Hand Talk

I turned on the TV to keep myself company as I ate lunch today, and stumbled across a report about a kushiyaki restaurant in Shinjuku. As the camera panned around the cave-like interior and took in its low ceiling and smoke blackened walls, I noticed an unusual amount of gesturing going on. This seemed odd as Japanese people are not usually very demonstrative.

kushiyaki_photo

It turns out the place caters specifically to the deaf community. (Or is it hearing impaired? I do believe that deaf people call themselves deaf, or is that one of those words that we can use on ourselves but others mustn’t, like I can call myself stupid but will slap you silly if you do?) The patrons were seated around the horseshoe-shaped bar, gesturing to each other across the narrow space. The owner, himself deaf, was a small, smiling man, standing inside the horseshoe grilling his succulent bits of meat and veg.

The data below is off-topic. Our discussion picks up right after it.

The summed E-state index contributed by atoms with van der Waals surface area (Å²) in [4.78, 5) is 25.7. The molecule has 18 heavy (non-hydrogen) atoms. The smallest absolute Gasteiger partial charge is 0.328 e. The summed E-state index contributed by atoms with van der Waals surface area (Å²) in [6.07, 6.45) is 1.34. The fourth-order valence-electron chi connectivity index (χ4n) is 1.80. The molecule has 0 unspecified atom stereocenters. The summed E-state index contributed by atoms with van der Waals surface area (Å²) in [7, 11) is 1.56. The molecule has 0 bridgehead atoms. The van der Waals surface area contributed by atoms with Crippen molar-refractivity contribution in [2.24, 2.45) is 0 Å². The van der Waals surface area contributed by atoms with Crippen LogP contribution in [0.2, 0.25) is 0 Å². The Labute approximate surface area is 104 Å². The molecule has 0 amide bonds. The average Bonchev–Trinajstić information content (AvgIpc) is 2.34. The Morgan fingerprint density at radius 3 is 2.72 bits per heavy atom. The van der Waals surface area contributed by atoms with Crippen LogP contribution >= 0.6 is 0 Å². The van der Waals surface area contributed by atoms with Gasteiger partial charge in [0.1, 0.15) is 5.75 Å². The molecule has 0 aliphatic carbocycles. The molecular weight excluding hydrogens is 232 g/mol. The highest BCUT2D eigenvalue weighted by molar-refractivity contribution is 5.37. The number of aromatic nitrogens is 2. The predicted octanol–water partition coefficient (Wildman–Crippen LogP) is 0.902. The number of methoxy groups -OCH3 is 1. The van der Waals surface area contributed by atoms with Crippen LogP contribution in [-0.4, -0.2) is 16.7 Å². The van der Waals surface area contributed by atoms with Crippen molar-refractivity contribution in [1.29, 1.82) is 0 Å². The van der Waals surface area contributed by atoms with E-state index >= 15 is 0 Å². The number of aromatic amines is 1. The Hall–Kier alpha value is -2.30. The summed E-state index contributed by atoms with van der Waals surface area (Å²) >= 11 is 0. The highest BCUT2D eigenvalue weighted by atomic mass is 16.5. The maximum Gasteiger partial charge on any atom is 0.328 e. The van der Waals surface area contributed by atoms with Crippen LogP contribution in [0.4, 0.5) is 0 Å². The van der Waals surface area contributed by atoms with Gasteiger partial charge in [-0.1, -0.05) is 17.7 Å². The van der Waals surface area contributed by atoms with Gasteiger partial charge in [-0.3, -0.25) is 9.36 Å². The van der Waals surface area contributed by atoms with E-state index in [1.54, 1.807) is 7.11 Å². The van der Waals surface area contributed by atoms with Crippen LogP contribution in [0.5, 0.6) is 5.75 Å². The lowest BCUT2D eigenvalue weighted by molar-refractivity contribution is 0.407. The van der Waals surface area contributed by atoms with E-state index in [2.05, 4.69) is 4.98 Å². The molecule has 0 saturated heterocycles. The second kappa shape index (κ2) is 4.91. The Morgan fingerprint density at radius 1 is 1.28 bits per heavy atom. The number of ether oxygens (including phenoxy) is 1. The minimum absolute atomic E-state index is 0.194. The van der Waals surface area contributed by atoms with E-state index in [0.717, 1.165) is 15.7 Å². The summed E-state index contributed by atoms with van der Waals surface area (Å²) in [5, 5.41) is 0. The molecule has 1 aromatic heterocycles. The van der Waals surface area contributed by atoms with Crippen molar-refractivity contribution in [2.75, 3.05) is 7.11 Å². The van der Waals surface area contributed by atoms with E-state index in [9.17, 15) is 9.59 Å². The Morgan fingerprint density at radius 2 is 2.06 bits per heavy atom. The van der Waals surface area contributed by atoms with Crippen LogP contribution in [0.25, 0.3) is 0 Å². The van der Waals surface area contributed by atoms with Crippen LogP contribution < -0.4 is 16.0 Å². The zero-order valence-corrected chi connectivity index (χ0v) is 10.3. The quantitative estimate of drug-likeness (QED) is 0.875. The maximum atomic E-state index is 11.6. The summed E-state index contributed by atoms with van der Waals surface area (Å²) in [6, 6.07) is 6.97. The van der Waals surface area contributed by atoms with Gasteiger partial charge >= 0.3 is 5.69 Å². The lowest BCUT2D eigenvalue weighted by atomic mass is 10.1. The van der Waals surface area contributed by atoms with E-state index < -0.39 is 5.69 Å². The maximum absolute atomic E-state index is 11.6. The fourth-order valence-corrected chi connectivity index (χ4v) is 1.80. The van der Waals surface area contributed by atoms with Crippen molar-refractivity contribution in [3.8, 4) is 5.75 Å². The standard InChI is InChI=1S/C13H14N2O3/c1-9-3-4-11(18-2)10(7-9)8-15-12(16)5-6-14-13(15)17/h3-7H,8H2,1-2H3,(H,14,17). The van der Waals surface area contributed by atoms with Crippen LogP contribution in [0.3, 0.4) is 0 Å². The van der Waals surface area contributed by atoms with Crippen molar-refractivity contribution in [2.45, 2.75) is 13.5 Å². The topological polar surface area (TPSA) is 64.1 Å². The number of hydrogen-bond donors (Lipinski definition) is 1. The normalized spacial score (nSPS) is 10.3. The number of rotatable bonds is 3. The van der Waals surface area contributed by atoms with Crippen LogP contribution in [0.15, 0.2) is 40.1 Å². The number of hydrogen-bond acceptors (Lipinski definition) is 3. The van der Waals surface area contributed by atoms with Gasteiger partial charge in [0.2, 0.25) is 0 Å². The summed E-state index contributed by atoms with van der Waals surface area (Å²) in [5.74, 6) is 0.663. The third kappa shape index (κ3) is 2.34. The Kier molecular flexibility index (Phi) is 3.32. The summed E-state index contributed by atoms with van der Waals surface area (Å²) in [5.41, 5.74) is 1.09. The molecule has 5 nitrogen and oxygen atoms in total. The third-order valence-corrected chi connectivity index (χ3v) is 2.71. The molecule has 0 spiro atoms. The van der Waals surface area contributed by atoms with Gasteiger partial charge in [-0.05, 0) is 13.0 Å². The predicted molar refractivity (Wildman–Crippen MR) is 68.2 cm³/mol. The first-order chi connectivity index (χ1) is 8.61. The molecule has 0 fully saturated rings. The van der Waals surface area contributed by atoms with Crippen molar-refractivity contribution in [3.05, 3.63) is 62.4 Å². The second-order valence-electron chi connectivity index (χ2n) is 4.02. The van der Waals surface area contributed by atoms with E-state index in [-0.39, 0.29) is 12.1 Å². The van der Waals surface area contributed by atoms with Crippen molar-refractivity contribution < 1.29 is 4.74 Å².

In Japanese, sign language is called the much-more-charming 手話 (shuwa, hand talk). The gestures seemed much less frantic than their American counterparts, and certainly more attractive than the flailing fingers of a person playing with a smart phone. The owner said there was a nice sense of community among the patrons, and that they’d even come up with some original signs, such as wave your hand (Hi!) + pretend to throw a ball = highball.

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